Combat-wounded Staff Sergeant (Ret.) Johnny “Joey” Jones turned a traumatic, life-changing disability into a personal mission to improve the lives of all veterans.
Joey currently works for Zac Brown’s Southern Ground, which produces an array of quality products and services all for the purpose of financially sustaining Camp Southern Ground, a 400 acre camp and retreat for children ages 7 to 17 and military families. He also hosts his own inspirational podcast, “Blown Away with JJJ.” Joey regularly appears as an outspoken, yet insightful military analyst for Fox News. Jones has also been featured on CNN, ABC’s “Nightline,” “CBS Evening News,” “The Real”, Hallmark Channel’s “Home & Family”, and in 2016 he was the subject in the series premiere episode of DirectTV’s docs-series “Religion of Sports” detailing Joey’s upbringing and current involvement in NASCAR. On the big screen, he appeared in the Academy Award-winning film “Lincoln,” the veteran written produced and starred independent film “Range 15” and was a technical advisor for the independent film “Bad Hurt.”
Known to his friends as “Triple J,” Jones was raised in Dalton, Georgia and enlisted in the Marine Corps after high school. During his eight years of service, he worked as an Explosive Ordnance Disposal (bomb) Technician, deploying to both Iraq and Afghanistan on seperate tours. During his last deployment to Afghanistan, Jones was responsible for disarming and destroying more than 80 improvised explosive devices (IEDs) and thousands of pounds of other unknown bulk explosives. It was during that tour on August 6, 2010 when he stepped on and initiated an IED, resulting in the loss of both of his legs above the knee and severe damage to his right forearm and both wrists. He recovered at Walter Reed National Military Medical Center in Washington D.C.
Determined to make the road to recovery easier for his fellow wounded veterans, Jones founded a peer visit program at Walter Reed, providing opportunities for others recovering to mentor and encourage newly-injured patients. His dedication and relentlessness led to an unprecedented year-long fellowship on Capitol Hill with the House of Representatives Veterans’ Affairs Committee, his work resulted in the creation of an annual fellowship for a wounded Marine.
After his initial recovery, Jones enrolled in Georgetown University, where he earned a bachelor’s degree.. During his time at the university, he was a leader within his student body and co-founded the first veteran student organization at the school. His time at Georgetown fostered relationships and efforts that are still changing the lives of veteran students on campus today.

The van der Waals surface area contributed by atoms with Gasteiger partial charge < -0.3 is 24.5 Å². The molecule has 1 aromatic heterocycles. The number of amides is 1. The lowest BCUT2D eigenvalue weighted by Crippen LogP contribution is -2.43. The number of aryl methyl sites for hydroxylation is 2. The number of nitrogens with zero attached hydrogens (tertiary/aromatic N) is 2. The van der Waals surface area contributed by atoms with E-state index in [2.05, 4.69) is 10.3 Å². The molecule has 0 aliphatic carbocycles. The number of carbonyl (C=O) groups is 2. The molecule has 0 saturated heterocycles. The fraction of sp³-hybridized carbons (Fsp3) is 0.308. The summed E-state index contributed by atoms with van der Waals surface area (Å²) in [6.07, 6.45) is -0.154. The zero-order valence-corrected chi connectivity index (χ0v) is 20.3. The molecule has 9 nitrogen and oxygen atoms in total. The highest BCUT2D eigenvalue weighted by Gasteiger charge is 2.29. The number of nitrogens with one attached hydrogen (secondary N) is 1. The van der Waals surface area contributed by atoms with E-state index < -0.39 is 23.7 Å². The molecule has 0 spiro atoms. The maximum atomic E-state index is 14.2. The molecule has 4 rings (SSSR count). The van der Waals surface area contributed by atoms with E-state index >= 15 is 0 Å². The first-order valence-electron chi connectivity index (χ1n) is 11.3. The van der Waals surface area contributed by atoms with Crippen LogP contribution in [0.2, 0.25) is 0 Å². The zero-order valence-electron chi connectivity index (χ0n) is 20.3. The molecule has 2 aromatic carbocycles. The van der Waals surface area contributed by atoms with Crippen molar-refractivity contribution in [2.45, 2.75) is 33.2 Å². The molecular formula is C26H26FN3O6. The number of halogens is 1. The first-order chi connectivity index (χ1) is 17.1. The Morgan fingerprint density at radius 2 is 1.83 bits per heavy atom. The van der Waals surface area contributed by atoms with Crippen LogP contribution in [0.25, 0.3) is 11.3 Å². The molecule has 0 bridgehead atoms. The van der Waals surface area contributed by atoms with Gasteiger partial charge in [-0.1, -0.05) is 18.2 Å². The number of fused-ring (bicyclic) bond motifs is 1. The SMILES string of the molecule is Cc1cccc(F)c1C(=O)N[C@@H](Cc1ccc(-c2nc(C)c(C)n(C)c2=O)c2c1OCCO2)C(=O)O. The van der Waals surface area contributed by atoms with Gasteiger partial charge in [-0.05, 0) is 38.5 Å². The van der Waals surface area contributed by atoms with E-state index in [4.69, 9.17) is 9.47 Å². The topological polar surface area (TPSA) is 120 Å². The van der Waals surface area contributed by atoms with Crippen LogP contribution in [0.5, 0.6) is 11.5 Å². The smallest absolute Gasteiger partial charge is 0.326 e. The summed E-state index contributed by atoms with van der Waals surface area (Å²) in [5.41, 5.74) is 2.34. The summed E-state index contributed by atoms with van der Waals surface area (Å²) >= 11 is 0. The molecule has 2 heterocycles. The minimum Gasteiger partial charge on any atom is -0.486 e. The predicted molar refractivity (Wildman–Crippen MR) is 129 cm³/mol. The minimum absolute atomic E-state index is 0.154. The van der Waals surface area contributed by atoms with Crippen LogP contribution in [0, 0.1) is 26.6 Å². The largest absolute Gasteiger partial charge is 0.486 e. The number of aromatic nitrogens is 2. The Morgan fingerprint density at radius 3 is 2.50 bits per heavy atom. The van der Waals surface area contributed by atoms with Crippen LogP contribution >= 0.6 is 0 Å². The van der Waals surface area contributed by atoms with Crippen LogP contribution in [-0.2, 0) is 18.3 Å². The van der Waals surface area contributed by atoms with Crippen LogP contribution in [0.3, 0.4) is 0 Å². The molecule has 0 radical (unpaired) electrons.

After losing his childhood best friend to PTSD-related suicide in 2012, Jones decided to make veterans’ issues a key part his professional work. Throughout his post-service career, he has carefully fostered relationships with key players in politics and the media in an effort to keep those issues at the forefront of discussion. He’s shared his experiences and insights on the challenges facing active duty and retired service members as a dinner guest of President Obama in 2012, and later with former President George W. Bush in 2014. He has also visited with Vice President Biden, as well as multiple cabinet officials and military generals and still enjoys a close personal and working relationship with current Marine Corps leaders. In 2014 Joey became the Chief Operating Officer of Boot Campaign, a national military nonprofit. In 2015 Joey joined Marcus Luttrell, Taya Kyle and others for Patriot Tour. In 2016 Joey joined many candidates on the campaign trail as a national voice for veterans in upcoming elections.
Jones’ easy rapport with civilians, military leaders and celebrities alike has led to a long list of speaking opportunities. His message focuses on overcoming adversity, finding a positive perspective in dire situations, leaning on those around you, and finding strength in yourself and your community. Rather it be on live television, in writing, or speaking to a live audience, Joey’s genuine demeanor, thoughtful approach and innate humor allow him to masterfully connect with people of all walks of life on a gambit of issues. He simply believes we all need the confidence to tell ourselves its time to, “Get up, Get Over it, and Get Going.”